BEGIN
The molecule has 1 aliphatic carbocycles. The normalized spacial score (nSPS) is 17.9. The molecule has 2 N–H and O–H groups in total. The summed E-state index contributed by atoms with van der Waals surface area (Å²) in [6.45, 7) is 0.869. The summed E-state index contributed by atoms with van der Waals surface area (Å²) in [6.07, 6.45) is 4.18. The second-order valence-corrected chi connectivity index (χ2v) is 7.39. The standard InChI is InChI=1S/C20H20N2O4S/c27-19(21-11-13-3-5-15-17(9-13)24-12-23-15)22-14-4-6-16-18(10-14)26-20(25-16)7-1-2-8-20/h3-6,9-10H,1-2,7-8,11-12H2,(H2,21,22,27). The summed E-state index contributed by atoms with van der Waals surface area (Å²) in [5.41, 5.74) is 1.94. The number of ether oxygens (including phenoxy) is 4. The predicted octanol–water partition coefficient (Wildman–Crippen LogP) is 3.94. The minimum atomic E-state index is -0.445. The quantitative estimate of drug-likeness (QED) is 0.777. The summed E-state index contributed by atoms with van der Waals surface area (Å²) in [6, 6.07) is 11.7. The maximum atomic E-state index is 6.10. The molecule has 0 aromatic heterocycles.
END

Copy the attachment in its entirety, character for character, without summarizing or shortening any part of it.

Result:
The molecule has 1 aliphatic carbocycles. The normalized spacial score (nSPS) is 17.9. The molecule has 2 N–H and O–H groups in total. The summed E-state index contributed by atoms with van der Waals surface area (Å²) in [6.45, 7) is 0.869. The summed E-state index contributed by atoms with van der Waals surface area (Å²) in [6.07, 6.45) is 4.18. The second-order valence-corrected chi connectivity index (χ2v) is 7.39. The standard InChI is InChI=1S/C20H20N2O4S/c27-19(21-11-13-3-5-15-17(9-13)24-12-23-15)22-14-4-6-16-18(10-14)26-20(25-16)7-1-2-8-20/h3-6,9-10H,1-2,7-8,11-12H2,(H2,21,22,27). The summed E-state index contributed by atoms with van der Waals surface area (Å²) in [5.41, 5.74) is 1.94. The number of ether oxygens (including phenoxy) is 4. The predicted octanol–water partition coefficient (Wildman–Crippen LogP) is 3.94. The minimum atomic E-state index is -0.445. The quantitative estimate of drug-likeness (QED) is 0.777. The summed E-state index contributed by atoms with van der Waals surface area (Å²) in [6, 6.07) is 11.7. The maximum atomic E-state index is 6.10. The molecule has 0 aromatic heterocycles.